Joe Country, being the sixth entry in the Slough House series written by Mick Herron

July 29, 2019 at 10:45 pm (Book review, books, Mystery fiction)

  The action in Joe Country takes place primarily in Wales during a ferocious blizzard. And there is plenty of action, what with the disgraced spies of Slough House chasing, and being chased by, a host of bad actors. The trigger for all this mayhem is Louisa Guy’s determination to find Lucas Harper, the teen-aged son of Min Harper, her former and now deceased lover. Almost as soon as she arrives in Wales, Louisa goes dark, prompting her Slough House colleagues to mount a search mission. Things quickly become confused and dangerous. As always in this series, the dialog is arch, the plot is convoluted, and the mood is shot through with dark humor and bitter irony.

A glossary on the site Intelligence Search defines joe as ‘a deep-cover agent.’

Joe Country is the fifth full length novel in the Slough House series that I’ve read. I liked them all up until London Rules, which I didn’t especially care for. I thought it contained too much description of  the revolting comportment of Jackson Lamb, who’s head of the outfit. (I’ve seen him compared to Andy Dalziel of Reginald Hill‘s Dalziel and Pascoe series. I think Hill’s characterization is somewhat more subtle.) In this latest entry, Lamb is still pretty disgusting, but being as he’s monitoring events from London and not directly involved in the Welsh scrum, I found his presence in the narrative less of an annoyance.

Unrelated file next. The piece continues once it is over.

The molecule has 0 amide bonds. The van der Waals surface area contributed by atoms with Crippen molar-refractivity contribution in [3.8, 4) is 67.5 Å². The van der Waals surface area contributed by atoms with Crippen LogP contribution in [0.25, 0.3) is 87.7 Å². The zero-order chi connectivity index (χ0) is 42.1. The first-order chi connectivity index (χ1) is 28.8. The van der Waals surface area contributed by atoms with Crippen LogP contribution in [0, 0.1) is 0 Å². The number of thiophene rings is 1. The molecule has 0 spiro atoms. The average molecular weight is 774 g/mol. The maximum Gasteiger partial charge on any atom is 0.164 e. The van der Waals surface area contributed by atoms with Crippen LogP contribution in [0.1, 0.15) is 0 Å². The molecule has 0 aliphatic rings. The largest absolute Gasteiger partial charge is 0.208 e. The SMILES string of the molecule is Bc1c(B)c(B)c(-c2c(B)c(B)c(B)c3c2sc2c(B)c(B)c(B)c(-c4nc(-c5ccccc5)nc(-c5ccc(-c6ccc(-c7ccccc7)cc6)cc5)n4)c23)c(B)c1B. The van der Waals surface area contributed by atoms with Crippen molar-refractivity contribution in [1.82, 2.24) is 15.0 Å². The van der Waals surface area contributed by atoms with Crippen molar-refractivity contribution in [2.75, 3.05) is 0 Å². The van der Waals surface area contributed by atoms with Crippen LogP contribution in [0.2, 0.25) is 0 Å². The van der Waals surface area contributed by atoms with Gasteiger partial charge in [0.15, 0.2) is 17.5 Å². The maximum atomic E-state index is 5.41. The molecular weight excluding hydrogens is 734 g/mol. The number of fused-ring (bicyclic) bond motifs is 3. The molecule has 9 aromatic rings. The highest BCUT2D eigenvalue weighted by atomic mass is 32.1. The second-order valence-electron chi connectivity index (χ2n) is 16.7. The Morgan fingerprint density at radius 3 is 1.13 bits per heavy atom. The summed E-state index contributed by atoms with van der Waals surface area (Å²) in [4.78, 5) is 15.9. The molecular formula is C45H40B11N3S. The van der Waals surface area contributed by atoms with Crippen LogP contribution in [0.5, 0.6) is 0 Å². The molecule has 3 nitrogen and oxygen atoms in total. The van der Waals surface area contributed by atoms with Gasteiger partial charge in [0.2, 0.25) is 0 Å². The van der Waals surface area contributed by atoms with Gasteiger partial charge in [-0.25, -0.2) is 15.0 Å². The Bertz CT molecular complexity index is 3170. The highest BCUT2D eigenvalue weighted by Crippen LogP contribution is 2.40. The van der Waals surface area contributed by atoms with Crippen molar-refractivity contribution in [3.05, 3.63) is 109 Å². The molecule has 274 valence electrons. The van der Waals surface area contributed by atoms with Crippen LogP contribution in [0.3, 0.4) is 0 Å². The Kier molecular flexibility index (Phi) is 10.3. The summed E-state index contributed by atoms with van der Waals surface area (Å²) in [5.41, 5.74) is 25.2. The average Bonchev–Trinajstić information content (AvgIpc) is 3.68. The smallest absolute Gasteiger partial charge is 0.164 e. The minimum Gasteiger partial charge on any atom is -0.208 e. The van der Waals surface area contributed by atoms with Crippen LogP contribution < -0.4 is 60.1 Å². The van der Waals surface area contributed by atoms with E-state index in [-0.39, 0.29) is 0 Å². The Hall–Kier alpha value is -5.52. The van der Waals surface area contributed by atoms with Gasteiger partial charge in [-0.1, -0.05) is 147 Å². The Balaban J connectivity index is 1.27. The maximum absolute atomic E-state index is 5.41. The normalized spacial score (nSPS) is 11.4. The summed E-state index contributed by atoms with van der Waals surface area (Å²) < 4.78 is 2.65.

As you can see from the Stop! You’re Killing Me entry, the Slough House novels have been a hit with critics and with many readers as well. But they don’t work for everyone. As of now, I’d say they definitely work for me. I fairly raced through Joe Country.

Mick Herron


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